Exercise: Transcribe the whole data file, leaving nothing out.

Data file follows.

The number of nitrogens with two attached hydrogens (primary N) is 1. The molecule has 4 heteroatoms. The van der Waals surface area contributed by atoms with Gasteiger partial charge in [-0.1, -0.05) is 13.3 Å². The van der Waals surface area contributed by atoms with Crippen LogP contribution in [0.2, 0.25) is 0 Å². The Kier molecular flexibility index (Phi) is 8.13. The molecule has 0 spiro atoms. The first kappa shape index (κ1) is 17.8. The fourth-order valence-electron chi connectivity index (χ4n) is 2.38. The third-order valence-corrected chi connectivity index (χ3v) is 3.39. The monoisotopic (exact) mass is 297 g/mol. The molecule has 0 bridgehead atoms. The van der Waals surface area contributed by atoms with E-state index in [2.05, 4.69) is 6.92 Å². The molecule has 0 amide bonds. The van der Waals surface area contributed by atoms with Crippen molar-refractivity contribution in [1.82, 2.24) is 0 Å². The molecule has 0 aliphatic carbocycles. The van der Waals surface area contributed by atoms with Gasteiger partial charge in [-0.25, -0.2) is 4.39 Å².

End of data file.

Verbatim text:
The number of nitrogens with two attached hydrogens (primary N) is 1. The molecule has 4 heteroatoms. The van der Waals surface area contributed by atoms with Gasteiger partial charge in [-0.1, -0.05) is 13.3 Å². The van der Waals surface area contributed by atoms with Crippen LogP contribution in [0.2, 0.25) is 0 Å². The Kier molecular flexibility index (Phi) is 8.13. The molecule has 0 spiro atoms. The first kappa shape index (κ1) is 17.8. The fourth-order valence-electron chi connectivity index (χ4n) is 2.38. The third-order valence-corrected chi connectivity index (χ3v) is 3.39. The monoisotopic (exact) mass is 297 g/mol. The molecule has 0 bridgehead atoms. The van der Waals surface area contributed by atoms with E-state index in [2.05, 4.69) is 6.92 Å². The molecule has 0 amide bonds. The van der Waals surface area contributed by atoms with Crippen molar-refractivity contribution in [1.82, 2.24) is 0 Å². The molecule has 0 aliphatic carbocycles. The van der Waals surface area contributed by atoms with Gasteiger partial charge in [-0.25, -0.2) is 4.39 Å².